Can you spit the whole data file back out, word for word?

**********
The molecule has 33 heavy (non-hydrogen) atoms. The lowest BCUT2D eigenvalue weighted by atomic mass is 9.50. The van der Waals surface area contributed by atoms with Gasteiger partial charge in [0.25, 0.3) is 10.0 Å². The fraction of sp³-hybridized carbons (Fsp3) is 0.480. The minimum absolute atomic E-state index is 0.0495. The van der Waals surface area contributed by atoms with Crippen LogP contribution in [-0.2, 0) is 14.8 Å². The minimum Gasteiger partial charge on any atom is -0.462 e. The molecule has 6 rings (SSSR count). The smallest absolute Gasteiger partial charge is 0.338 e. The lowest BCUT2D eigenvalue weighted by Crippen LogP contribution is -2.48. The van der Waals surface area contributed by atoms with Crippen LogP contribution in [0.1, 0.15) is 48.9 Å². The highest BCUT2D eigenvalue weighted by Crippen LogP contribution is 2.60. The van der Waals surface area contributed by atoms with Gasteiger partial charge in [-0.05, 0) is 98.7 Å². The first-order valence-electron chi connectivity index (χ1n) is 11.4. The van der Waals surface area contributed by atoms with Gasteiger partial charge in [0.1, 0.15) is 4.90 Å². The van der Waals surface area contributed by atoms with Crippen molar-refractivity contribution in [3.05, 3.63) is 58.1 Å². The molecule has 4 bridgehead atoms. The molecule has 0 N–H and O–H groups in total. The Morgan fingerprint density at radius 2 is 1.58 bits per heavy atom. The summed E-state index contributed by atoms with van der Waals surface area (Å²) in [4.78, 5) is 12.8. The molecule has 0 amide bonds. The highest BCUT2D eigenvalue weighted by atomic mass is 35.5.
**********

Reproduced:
The molecule has 33 heavy (non-hydrogen) atoms. The lowest BCUT2D eigenvalue weighted by atomic mass is 9.50. The van der Waals surface area contributed by atoms with Gasteiger partial charge in [0.25, 0.3) is 10.0 Å². The fraction of sp³-hybridized carbons (Fsp3) is 0.480. The minimum absolute atomic E-state index is 0.0495. The van der Waals surface area contributed by atoms with Crippen LogP contribution in [-0.2, 0) is 14.8 Å². The minimum Gasteiger partial charge on any atom is -0.462 e. The molecule has 6 rings (SSSR count). The smallest absolute Gasteiger partial charge is 0.338 e. The lowest BCUT2D eigenvalue weighted by Crippen LogP contribution is -2.48. The van der Waals surface area contributed by atoms with Crippen LogP contribution in [0.1, 0.15) is 48.9 Å². The highest BCUT2D eigenvalue weighted by Crippen LogP contribution is 2.60. The van der Waals surface area contributed by atoms with Gasteiger partial charge in [-0.05, 0) is 98.7 Å². The first-order valence-electron chi connectivity index (χ1n) is 11.4. The van der Waals surface area contributed by atoms with Gasteiger partial charge in [0.1, 0.15) is 4.90 Å². The van der Waals surface area contributed by atoms with Crippen molar-refractivity contribution in [3.05, 3.63) is 58.1 Å². The molecule has 4 bridgehead atoms. The molecule has 0 N–H and O–H groups in total. The Morgan fingerprint density at radius 2 is 1.58 bits per heavy atom. The summed E-state index contributed by atoms with van der Waals surface area (Å²) in [4.78, 5) is 12.8. The molecule has 0 amide bonds. The highest BCUT2D eigenvalue weighted by atomic mass is 35.5.